U.S. dairying is rolling along at a solid milk production clip in 2017. From January through August, output in the 23 states summarized in monthly USDA-NASS reports has been up an average of 1.63 percent. Total cow numbers have been up an average of 73,500 head.
But things have been quite a bit different in the Pacific coast states. As seen in the accompanying tables, Washington, Oregon, and California are going in the opposite direction.
All three states have been down every month in total milk production. Oregon and California were also down every month in cow numbers, while Washington dropped seven months in a row before no change in August.
California’s production decline started well before 2017. In fact, August was the 30th drop in the last 33 months, and total output so far this year is 478 million pounds less than in 2016. But it should be noted that July and August were down just 7 and 24 million pounds, respectively, perhaps a sign that things are leveling off.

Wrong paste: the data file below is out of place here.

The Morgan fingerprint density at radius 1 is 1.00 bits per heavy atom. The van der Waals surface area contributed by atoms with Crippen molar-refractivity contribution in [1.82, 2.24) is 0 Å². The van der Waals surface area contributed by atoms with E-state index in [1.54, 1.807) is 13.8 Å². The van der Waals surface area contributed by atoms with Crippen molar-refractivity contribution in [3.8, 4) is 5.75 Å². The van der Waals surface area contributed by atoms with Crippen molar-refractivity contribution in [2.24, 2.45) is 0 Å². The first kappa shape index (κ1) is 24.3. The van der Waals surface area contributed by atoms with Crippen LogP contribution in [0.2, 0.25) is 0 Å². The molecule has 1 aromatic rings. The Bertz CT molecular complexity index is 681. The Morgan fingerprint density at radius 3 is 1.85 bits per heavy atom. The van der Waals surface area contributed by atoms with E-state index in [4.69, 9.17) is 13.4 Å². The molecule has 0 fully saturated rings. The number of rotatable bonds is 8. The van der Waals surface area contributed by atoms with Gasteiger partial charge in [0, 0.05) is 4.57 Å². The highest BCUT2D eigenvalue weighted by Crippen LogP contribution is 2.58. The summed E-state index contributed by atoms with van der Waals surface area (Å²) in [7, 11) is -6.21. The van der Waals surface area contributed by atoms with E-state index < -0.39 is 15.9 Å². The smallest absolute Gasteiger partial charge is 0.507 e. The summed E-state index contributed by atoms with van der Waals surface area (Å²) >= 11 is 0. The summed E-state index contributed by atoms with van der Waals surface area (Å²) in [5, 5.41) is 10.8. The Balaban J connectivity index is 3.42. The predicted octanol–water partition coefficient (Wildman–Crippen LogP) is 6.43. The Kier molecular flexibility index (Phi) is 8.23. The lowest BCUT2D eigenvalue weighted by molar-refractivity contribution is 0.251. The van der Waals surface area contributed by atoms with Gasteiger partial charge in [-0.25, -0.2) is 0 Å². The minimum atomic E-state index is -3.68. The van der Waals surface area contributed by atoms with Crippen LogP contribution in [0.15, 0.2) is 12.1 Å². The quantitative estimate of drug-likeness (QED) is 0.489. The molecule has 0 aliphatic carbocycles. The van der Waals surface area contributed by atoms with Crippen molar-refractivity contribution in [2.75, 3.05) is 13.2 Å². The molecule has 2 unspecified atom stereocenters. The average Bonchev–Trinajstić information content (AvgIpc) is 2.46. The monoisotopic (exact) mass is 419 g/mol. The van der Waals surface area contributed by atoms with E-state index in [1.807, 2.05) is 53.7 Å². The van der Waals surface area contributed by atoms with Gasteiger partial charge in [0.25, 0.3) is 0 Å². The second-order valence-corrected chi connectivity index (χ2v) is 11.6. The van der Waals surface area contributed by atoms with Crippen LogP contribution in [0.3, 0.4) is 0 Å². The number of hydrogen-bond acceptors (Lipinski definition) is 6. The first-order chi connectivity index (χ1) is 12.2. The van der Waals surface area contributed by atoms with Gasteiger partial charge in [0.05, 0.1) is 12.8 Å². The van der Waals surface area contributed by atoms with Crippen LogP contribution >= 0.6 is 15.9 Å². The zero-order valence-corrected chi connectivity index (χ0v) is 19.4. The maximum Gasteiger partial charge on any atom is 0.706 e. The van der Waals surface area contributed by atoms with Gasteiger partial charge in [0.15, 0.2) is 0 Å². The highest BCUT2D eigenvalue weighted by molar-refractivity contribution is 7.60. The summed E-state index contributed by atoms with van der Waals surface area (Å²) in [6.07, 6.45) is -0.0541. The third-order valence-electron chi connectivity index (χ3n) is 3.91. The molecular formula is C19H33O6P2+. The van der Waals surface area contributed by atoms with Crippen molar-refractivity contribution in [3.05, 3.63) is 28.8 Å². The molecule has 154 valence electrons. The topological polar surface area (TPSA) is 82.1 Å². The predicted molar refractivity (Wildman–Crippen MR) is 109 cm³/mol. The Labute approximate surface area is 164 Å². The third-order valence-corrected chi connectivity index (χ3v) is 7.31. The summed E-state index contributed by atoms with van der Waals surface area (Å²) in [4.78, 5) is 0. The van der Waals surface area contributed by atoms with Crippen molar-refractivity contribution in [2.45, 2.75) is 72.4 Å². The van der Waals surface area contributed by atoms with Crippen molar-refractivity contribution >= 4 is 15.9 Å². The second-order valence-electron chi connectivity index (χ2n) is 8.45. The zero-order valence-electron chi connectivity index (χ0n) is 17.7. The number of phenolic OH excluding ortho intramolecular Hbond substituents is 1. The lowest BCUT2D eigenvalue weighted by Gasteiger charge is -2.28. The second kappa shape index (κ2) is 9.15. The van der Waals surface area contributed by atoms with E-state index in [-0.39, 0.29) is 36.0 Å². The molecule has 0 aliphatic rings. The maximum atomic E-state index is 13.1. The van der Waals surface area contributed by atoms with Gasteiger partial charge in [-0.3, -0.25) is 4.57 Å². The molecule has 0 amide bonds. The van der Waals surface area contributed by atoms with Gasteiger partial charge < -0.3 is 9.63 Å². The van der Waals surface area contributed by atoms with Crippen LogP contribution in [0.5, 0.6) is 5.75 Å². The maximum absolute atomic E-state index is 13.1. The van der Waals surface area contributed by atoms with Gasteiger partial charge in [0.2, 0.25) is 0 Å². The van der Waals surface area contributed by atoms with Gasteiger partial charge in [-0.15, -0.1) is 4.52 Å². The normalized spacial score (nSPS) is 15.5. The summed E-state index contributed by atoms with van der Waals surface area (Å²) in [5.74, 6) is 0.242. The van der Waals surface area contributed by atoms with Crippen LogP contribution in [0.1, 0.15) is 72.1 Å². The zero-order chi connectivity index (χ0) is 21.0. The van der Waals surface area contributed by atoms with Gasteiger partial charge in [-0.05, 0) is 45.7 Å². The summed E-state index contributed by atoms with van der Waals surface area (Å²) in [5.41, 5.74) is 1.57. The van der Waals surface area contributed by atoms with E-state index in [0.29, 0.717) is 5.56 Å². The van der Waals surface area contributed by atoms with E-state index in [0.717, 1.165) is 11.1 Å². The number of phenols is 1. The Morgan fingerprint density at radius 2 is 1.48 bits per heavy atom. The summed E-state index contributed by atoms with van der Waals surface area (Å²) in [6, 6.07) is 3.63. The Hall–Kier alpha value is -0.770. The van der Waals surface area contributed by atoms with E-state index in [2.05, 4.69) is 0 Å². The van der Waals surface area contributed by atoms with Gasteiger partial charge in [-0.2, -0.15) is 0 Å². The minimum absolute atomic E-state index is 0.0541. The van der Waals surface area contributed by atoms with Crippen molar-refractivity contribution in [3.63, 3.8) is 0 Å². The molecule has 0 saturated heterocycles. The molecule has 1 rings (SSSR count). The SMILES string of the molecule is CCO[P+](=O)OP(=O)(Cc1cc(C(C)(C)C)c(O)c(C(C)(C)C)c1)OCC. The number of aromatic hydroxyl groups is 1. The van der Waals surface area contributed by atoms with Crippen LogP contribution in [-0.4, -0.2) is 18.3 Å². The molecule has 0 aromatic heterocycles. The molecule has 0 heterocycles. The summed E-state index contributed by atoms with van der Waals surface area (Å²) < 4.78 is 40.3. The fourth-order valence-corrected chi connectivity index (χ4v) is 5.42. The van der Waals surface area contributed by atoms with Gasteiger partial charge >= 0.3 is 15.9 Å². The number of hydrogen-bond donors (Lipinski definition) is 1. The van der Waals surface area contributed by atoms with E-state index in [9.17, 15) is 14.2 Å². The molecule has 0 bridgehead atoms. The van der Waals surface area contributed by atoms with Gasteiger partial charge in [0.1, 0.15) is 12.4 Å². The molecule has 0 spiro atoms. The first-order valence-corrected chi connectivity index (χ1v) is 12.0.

Fewer cows is one reason for California’s retreat; numbers have fallen 33 straight months. But there is data indicating that an increase in the number of Jerseys — at the expense of Holsteins — is also a factor. I’ll look at that in an upcoming issue of Hoard’s Dairyman Intel.
The situations in both Oregon and Washington are different. Oregon State University Professor Emeritus and longtime Extension Specialist Mike Gamroth points out that Oregon set an all-time record for milk production in 2016, and cow numbers tied the record set in 2015.
“It looks to me that we are settling back to normal; we are generally ahead of 2015,” he said.Washington also set an all-time milk record in 2016, and its cow numbers were just 1,000 head under the record set in 2015. So, it may be that Washington is simply taking a breather this year, too.